We all know the difference between "semi-annual" and "bi-annual" (or for gardeners, "biennial"), but we all seem to get confused when we change years to months.

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Guest Vern Edwards
Nope. The only meaning of "bimonthly" is every two months.

Twice a month would be "semi-monthly."

We all know the difference between "semi-annual" and "bi-annual" (or for gardeners, "biennial"), but we all seem to get confused when we change years to months.

"Only meaning"? Not true. See Merriam-Webster's Third New International Dictionary, Unabridged (2002):

bimonthly: : occurring, appearing, or done every two months; sometimes : occurring, appearing, or done twice a month <a bimonthly magazine> -- compare SEMIMONTHLY

Or see II Oxford English Dictionary 2d (1989) at 198:

bi-monthly, (Occurring or produced) every two months... . Also used = occurring (etc.) twice a month... .

See also, Bryan Garner, Garner's Modern American Usage (Oxford University Press, 2009) at 104:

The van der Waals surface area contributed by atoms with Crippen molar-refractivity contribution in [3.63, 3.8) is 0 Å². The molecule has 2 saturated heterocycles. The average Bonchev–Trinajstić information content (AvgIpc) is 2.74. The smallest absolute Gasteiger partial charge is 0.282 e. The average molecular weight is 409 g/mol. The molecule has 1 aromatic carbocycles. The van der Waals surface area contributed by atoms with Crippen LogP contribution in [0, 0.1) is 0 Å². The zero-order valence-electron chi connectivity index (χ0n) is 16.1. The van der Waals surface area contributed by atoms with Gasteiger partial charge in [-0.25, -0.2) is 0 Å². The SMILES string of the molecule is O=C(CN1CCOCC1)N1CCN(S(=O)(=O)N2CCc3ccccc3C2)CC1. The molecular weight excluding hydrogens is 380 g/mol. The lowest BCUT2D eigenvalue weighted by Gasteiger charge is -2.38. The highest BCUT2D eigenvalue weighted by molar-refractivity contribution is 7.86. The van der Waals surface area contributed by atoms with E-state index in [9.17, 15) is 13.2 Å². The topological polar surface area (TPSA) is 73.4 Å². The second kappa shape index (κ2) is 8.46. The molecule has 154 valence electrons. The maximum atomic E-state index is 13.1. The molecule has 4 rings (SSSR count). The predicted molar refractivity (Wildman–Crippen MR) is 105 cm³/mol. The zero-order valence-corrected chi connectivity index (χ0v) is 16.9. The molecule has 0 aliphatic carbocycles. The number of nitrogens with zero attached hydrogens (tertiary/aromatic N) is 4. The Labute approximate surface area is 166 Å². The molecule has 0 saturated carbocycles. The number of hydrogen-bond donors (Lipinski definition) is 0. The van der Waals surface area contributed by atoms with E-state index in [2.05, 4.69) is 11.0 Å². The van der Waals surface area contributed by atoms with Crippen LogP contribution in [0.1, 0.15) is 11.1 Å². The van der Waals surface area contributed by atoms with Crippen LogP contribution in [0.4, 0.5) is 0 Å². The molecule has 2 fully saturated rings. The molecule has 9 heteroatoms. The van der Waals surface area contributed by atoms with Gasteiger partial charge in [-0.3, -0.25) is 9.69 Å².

BI-; SEMI-. One can remember the proper prefix in a given context by remembering that bi- means "two"... and semi- "half". Hence bimonthly = every two months (not twice a month") and semimonthly = every half-month or twice a month... Still, bi- has been used to mean "occurring twice in a (specified span of time)" so often (and legitimately, e.g., in biannual) that, for the sake of clarify, you might do well to avoid the prefix altogether when possible.

Bryan Garner is the editor of Black's Law Dictionary. See his A Dictionary of Modern Legal Usage, 2d, (Oxford University Press, 1995), p. 107, for a discussion of the distinctions among biannual, biennial, and semiannual. Biannual and semiannual both mean twice a year. Biennial means every two years.

Bottom line: bimonthly is ambiguous.

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For gosh sakes just say something like "twice-monthly" or "twice per month" payments.

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  • 2 weeks later...

Again I find myself so old that what was taught when I was in school has eroded due to popular misuse, to the point where what used to be always wrong is now sometimes right.

Examples:

"comprised of" instead of "composed of" or "comprising" was always wrong but is now acceptable

"judgement" (the only word I missed in 4th grade spelling) is now accepted as a correct alternative spelling although back then it was just plain wrong